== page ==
Science Is What Keeps the Whole Economy In the Black
The New Zealand Association of Scientists (Inc.)
23 May 2013
Science Is What Keeps the Whole Economy In the Black and Is Not a Black Hole
Any metaphor that compares public investment in science to a black hole is at best illinformed and at worst dangerously naive. Yet in an editorial yesterday on the 10 National Science Challenges recently ratified by Government, the New Zealand Herald commented that "Science has been a black hole for taxpayers' money". It continued by noting that "the money is scattered around like water on dry soil in the hope that it finds some seeds of inquiry that will turn out to have social and economic benefits”. The Herald may not like it, but to the dismay of central planners everywhere, this is the process behind a significant fraction of global economic growth and the well-being of society.
In New Zealand, as in all advanced economies, publicly funded scientific enquiry has been vital to the economy: our agricultural exports have depended critically on the serendipitous findings of taxpayer-funded science for more than 100 years. Fisher and Paykel Healthcare, one of New Zealand’s largest manufacturing companies, was an unforeseen consequence of the work of publicly funded researchers. Even the worldwide web originated as a spill-over from physicists’ hunt for tiny sub-atomic particles. “The question is not whether New Zealanders spend too much on discovery-driven science,” said NZAS President Shaun Hendy, “but why we spend so little.”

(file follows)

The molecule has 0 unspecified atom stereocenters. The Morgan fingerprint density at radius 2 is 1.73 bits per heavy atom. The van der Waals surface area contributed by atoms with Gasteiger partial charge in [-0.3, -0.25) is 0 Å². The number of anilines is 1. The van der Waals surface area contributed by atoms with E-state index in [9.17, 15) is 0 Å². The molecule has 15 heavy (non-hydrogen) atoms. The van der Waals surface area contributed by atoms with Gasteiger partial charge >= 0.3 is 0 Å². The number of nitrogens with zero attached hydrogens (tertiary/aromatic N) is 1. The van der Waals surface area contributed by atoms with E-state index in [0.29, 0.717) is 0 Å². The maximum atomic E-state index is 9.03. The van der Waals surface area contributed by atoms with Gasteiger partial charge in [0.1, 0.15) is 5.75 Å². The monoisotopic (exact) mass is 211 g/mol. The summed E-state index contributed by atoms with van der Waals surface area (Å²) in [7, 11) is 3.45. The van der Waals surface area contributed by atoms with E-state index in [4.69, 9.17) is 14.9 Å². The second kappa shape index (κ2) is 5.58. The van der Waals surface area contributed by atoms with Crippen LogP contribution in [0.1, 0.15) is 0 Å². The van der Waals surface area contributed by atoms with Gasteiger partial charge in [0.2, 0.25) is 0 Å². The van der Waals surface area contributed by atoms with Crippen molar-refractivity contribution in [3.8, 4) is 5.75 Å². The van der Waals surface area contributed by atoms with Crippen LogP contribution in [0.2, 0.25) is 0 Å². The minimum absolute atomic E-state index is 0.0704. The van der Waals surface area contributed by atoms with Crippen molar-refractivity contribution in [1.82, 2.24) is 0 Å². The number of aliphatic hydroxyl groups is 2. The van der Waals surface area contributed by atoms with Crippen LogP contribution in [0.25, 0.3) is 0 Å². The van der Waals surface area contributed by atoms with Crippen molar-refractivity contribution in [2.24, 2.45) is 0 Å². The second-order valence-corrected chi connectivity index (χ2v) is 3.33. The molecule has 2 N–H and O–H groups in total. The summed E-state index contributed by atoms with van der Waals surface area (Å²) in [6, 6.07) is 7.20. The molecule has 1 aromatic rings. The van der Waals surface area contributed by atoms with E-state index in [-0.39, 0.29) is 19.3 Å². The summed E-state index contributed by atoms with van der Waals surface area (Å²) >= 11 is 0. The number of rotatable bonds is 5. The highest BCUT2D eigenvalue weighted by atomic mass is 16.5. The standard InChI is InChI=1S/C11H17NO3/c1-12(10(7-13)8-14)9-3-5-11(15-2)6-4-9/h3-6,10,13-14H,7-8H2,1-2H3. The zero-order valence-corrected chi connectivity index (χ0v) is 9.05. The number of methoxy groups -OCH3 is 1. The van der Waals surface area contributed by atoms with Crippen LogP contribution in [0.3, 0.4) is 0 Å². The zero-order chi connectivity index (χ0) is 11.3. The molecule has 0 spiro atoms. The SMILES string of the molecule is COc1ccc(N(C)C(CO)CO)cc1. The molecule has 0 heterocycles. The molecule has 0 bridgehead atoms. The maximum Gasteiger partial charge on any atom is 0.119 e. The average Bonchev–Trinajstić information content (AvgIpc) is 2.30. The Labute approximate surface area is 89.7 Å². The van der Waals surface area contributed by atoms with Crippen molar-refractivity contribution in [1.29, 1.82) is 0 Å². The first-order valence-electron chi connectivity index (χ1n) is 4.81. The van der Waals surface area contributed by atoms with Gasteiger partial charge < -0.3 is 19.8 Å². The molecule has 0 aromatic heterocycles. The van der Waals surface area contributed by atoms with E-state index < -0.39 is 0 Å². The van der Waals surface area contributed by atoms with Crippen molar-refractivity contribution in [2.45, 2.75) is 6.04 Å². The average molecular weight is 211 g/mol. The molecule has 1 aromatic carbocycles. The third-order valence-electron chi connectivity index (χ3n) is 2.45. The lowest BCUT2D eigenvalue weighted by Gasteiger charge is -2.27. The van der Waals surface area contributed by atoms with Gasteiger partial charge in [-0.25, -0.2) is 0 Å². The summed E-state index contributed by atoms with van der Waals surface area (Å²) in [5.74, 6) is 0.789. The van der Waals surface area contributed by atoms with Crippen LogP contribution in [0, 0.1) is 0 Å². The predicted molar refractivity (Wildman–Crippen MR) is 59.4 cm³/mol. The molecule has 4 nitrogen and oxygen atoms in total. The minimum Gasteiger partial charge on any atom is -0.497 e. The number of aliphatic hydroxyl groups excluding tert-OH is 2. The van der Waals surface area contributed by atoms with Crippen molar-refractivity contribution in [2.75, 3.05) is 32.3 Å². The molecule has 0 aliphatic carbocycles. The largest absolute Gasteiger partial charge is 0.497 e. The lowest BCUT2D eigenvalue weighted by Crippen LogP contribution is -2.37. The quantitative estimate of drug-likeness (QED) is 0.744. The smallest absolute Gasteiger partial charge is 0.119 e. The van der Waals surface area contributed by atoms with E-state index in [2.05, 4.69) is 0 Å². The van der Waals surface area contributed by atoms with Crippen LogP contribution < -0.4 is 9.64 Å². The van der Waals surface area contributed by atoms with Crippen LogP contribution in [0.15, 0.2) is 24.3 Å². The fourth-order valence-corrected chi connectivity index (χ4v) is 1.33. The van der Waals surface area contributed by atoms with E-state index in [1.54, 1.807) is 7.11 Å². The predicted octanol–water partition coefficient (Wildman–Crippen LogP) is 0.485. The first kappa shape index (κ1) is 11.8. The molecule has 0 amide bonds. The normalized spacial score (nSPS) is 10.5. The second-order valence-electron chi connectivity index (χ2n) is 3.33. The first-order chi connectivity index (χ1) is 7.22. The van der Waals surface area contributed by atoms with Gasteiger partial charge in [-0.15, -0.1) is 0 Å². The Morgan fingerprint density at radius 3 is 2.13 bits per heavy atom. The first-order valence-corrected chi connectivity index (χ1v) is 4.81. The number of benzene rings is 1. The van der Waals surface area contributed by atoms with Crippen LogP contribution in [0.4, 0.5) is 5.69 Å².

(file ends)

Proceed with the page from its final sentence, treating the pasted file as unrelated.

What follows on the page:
In evaluating the outcomes of science, it is important to realize the difference between science that has a direct commercial benefit and science that adds benefit to the wider economy over longer timeframes. Science with a commercial focus is typically low risk and short term in nature - it has to be if it is to respond to the market. Many studies show that this type of research is best done by the private sector, and this is why our government devotes a considerable sum of money directly funding research in our companies. Science that has a longer term focus or that seeks to develop new sectors of the economy must by necessity be carried out by scientists at our universities and Crown Research Institutes. The market simply does not fund this type of science, despite the fact that it is vital to the long term growth of advanced economies. One of the big challenges facing New Zealand is its need to diversify its economy. “Our dependence on our primary sector contributes to the volatility of our exchange rate, and means that New Zealanders earn less and work harder than the citizens of almost any other country in the developed world”, said Professor Hendy. “To move beyond farming and tourism, we need new ideas and new areas of scientific expertise”.
Major scientific advances, which often come with huge benefits for society and the economy, arise when risk is accommodated, and almost always require serendipity and the unexpected, not to mention new technologies. The new National Science Challenges will redirect science enquiry and application into areas of major public interest, including human health and the environment. These challenges do not alter the nature of the scientific enquiry process, but do have the potential to refocus the efforts of the scientific community along new lines of enquiry and promote uptake of knowledge generated overseas by up-skilling the New Zealand science workforce. It remains vitally important that these challenges break new ground.
How the science community, the public and the government front up to these challenges will determine whether they live up to their potential. And right now, scientists around the country are working hard to ensure that each of the National Science Challenges will stretch their abilities and their imaginations. Scientific discovery is not a nice to have, it is a must have!